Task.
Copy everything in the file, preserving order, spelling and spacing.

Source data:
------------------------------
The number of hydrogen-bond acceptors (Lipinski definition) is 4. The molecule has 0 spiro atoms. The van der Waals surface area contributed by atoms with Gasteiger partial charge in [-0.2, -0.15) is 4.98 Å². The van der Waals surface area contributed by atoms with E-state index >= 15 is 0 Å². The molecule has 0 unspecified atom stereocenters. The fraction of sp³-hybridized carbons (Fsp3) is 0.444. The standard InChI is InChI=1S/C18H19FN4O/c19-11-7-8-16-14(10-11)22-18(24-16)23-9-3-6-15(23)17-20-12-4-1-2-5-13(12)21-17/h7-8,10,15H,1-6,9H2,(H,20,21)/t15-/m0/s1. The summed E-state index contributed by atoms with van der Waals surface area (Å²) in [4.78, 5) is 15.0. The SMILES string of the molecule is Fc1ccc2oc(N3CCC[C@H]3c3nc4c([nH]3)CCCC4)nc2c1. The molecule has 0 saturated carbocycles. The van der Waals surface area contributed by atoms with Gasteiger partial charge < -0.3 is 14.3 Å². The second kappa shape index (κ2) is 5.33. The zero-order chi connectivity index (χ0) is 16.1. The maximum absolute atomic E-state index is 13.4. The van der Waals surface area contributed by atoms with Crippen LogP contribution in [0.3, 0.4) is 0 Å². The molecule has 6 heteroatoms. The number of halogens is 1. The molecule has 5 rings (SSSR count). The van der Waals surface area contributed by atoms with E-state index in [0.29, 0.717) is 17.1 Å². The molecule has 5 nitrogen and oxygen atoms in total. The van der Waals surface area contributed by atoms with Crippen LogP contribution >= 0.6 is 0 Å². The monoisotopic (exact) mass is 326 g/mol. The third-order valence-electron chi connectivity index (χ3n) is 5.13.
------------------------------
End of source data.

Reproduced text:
The number of hydrogen-bond acceptors (Lipinski definition) is 4. The molecule has 0 spiro atoms. The van der Waals surface area contributed by atoms with Gasteiger partial charge in [-0.2, -0.15) is 4.98 Å². The van der Waals surface area contributed by atoms with E-state index >= 15 is 0 Å². The molecule has 0 unspecified atom stereocenters. The fraction of sp³-hybridized carbons (Fsp3) is 0.444. The standard InChI is InChI=1S/C18H19FN4O/c19-11-7-8-16-14(10-11)22-18(24-16)23-9-3-6-15(23)17-20-12-4-1-2-5-13(12)21-17/h7-8,10,15H,1-6,9H2,(H,20,21)/t15-/m0/s1. The summed E-state index contributed by atoms with van der Waals surface area (Å²) in [4.78, 5) is 15.0. The SMILES string of the molecule is Fc1ccc2oc(N3CCC[C@H]3c3nc4c([nH]3)CCCC4)nc2c1. The molecule has 0 saturated carbocycles. The van der Waals surface area contributed by atoms with Gasteiger partial charge < -0.3 is 14.3 Å². The second kappa shape index (κ2) is 5.33. The zero-order chi connectivity index (χ0) is 16.1. The maximum absolute atomic E-state index is 13.4. The van der Waals surface area contributed by atoms with Crippen LogP contribution in [0.3, 0.4) is 0 Å². The molecule has 6 heteroatoms. The number of halogens is 1. The molecule has 5 rings (SSSR count). The van der Waals surface area contributed by atoms with E-state index in [0.29, 0.717) is 17.1 Å². The molecule has 5 nitrogen and oxygen atoms in total. The van der Waals surface area contributed by atoms with Crippen LogP contribution >= 0.6 is 0 Å². The monoisotopic (exact) mass is 326 g/mol. The third-order valence-electron chi connectivity index (χ3n) is 5.13.